Brian Christinzio, for BC Camplight is he, has been around the block several times now.
His first three albums didn’t make much of a dent despite critical approval, and he was subsequently dropped by One Little Indian. With his second album on Bella Union, his fourth in total, he seems to be starting to gain some traction on this side of the pond.
It has to be said that is largely down to last year’s crossover hit I’m Desperate, but beyond that there is much to enjoy. Christinzio is quite the raconteur, and throughout the entirety of this support slot he has the continually expanding crowd entertained. There is a real off-beat sense of humour to both he and his music, more akin to one of those wise-cracking American stand-ups; When I Think About My Dog is a solemn, piano-led ballad complete with barking, for example.
He regales the crowd by informing us that Am I Dead? was written about a previous experience gigging in Bristol, and Fire In England was inspired by a rejection letter, as signed by Theresa May, following his request for citizenship. But, everyone is here for I’m Desperate, and his live band don’t let him down, shaking the rafters and leaving White Denim with a tough act to follow.
They don’t even try to follow suit. The Texans are all about the music, delivering their set in a series of medleys, demonstrating their impressive musical ability and synchronicity. It’s very clearly built on friendship and respect as the four members frequently make eye contact and nod appreciatively at one another, be it during bass solos or drumming frenzies. The sky gets kissed a lot.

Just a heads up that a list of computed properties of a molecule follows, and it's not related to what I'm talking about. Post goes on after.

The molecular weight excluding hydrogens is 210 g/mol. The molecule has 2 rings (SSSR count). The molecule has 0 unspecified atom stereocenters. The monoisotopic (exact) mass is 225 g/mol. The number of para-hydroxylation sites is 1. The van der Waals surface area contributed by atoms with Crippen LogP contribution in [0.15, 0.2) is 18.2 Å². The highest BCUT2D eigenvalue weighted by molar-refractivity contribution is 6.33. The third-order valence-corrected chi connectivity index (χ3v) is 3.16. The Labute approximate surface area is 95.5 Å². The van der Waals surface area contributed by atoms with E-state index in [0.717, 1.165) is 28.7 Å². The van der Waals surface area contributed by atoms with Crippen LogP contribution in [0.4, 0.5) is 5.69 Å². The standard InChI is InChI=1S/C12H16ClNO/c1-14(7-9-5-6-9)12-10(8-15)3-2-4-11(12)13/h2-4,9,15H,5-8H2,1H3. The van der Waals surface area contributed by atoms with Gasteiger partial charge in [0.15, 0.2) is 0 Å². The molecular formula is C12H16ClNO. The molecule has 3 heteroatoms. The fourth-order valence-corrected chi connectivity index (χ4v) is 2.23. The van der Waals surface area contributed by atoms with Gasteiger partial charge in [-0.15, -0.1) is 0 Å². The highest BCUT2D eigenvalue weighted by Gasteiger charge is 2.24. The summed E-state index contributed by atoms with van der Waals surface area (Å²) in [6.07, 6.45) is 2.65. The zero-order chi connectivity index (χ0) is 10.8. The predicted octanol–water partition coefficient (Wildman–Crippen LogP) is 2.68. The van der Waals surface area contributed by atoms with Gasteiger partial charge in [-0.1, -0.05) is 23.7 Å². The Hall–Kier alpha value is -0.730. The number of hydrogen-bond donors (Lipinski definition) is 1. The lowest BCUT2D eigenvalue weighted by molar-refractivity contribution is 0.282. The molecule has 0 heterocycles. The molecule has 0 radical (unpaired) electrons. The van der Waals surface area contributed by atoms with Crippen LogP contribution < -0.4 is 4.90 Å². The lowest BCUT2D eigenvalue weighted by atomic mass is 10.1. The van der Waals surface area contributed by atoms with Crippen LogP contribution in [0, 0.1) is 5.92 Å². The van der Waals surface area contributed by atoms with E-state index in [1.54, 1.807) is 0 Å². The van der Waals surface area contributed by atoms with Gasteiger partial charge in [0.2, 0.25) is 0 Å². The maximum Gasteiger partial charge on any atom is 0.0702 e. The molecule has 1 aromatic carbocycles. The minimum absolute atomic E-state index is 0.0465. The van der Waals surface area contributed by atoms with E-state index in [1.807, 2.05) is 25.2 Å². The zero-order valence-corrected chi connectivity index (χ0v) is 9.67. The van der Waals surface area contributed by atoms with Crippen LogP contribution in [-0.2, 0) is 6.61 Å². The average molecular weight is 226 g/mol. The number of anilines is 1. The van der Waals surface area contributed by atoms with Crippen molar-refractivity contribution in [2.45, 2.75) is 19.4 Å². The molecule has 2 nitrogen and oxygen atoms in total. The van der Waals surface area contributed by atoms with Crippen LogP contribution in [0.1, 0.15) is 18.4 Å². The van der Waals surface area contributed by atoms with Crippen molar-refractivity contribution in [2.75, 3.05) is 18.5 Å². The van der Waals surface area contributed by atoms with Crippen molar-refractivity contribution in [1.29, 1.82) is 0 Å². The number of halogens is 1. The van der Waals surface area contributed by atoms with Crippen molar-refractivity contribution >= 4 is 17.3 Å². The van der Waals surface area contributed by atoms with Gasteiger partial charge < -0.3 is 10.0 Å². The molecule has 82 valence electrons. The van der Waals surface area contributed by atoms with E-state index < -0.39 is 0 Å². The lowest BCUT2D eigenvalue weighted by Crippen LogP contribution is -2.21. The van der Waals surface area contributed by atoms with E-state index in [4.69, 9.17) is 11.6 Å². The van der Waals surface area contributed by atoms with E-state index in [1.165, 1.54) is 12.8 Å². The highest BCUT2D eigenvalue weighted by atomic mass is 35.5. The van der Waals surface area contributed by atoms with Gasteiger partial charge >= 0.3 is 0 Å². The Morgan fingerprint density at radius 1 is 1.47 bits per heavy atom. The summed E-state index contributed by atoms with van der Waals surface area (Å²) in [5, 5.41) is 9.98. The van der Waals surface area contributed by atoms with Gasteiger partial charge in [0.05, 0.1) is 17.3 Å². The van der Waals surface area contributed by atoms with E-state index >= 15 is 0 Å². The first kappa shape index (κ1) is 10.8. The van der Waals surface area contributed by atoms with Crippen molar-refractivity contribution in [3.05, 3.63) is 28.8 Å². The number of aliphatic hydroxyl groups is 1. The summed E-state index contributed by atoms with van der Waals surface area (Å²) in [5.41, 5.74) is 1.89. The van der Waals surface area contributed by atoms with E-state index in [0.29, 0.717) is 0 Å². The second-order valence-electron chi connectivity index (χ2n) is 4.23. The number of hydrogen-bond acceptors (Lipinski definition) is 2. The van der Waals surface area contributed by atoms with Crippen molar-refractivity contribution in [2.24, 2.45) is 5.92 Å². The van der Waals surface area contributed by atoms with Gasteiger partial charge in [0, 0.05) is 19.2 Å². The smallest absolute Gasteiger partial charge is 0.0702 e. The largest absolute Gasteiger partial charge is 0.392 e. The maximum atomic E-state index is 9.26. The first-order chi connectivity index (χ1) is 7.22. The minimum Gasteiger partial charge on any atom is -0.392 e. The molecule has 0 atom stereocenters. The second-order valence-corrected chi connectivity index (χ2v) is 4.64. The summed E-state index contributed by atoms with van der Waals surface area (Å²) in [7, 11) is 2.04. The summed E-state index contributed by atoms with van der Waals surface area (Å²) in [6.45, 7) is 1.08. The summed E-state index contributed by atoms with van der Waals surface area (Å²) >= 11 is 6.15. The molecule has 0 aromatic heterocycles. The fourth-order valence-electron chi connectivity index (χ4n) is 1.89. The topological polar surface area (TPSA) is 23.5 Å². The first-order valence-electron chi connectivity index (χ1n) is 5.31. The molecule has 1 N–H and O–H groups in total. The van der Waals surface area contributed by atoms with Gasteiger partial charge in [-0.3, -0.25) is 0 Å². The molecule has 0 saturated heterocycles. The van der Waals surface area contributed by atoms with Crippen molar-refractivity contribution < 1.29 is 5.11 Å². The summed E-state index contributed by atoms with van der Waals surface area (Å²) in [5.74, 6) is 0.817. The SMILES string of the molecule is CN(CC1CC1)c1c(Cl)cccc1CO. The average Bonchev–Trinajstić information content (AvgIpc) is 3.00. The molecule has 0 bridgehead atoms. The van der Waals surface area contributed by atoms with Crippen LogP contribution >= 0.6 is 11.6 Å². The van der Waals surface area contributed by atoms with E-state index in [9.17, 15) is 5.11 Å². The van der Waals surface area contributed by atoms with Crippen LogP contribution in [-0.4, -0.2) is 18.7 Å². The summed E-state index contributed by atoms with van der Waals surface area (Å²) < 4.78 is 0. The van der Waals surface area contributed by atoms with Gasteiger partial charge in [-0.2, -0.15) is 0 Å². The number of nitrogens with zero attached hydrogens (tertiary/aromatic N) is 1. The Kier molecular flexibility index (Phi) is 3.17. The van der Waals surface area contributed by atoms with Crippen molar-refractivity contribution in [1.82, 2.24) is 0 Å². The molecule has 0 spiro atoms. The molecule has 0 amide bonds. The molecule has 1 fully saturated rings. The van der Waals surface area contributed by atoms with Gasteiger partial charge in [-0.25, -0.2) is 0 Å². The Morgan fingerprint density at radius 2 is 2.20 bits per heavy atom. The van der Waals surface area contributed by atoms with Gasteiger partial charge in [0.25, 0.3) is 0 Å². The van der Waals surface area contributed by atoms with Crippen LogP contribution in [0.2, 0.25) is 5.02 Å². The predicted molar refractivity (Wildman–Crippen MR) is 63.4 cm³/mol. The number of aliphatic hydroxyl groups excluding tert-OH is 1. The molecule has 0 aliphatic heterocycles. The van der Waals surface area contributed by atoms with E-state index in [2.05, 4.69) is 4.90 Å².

At one point, Steven Terebecki breaks a string on his bass and the band have to stop. Frontman James Petralli awkwardly addresses the crowd as he tells us that it’s only the second time in twelve years such a thing has happened. But undeterred, they pick up exactly where they left off, what surely must be hours and hours of rehearsal times paying off. Not so much watertight as ironclad. Nearly as impressive are Petralli’s facial expressions as he mouths every movement on the fret to himself. It’s pure unadulterated joy and is worth the entrance fee alone.
With eight albums in a decade, and a ninth forthcoming this spring, White Denim have built up a formidable back catalogue and the set spans their whole career. The medley style they’ve adopted isn’t wholly successful and does start to get repetitive during the fifth or sixth offering. It becomes hard to differentiate and appears as one long jam, which must be great fun to participate in but not so much to watch.
But on its own merits, not least for the proficiency on display, there is much to admire here.
By Live4ever - Posted on 15 Feb 2019 at 10:35am